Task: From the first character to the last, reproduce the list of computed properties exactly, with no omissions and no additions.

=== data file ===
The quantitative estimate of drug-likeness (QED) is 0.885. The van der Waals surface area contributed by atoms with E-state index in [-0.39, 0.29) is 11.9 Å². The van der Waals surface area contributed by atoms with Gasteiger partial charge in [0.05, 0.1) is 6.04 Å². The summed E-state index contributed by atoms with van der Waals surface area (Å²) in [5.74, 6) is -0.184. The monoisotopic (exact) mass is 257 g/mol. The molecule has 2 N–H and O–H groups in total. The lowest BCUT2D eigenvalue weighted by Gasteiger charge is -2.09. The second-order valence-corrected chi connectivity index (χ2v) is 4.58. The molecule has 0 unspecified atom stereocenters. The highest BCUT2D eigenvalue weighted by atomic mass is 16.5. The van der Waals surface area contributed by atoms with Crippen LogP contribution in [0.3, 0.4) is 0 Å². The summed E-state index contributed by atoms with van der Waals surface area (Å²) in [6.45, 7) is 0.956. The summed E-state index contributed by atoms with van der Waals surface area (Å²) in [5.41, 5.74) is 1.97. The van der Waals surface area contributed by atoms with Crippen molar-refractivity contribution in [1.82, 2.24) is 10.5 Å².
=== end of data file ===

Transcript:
The quantitative estimate of drug-likeness (QED) is 0.885. The van der Waals surface area contributed by atoms with E-state index in [-0.39, 0.29) is 11.9 Å². The van der Waals surface area contributed by atoms with Gasteiger partial charge in [0.05, 0.1) is 6.04 Å². The summed E-state index contributed by atoms with van der Waals surface area (Å²) in [5.74, 6) is -0.184. The monoisotopic (exact) mass is 257 g/mol. The molecule has 2 N–H and O–H groups in total. The lowest BCUT2D eigenvalue weighted by Gasteiger charge is -2.09. The second-order valence-corrected chi connectivity index (χ2v) is 4.58. The molecule has 0 unspecified atom stereocenters. The highest BCUT2D eigenvalue weighted by atomic mass is 16.5. The van der Waals surface area contributed by atoms with Crippen LogP contribution in [0.3, 0.4) is 0 Å². The summed E-state index contributed by atoms with van der Waals surface area (Å²) in [6.45, 7) is 0.956. The summed E-state index contributed by atoms with van der Waals surface area (Å²) in [5.41, 5.74) is 1.97. The van der Waals surface area contributed by atoms with Crippen molar-refractivity contribution in [1.82, 2.24) is 10.5 Å².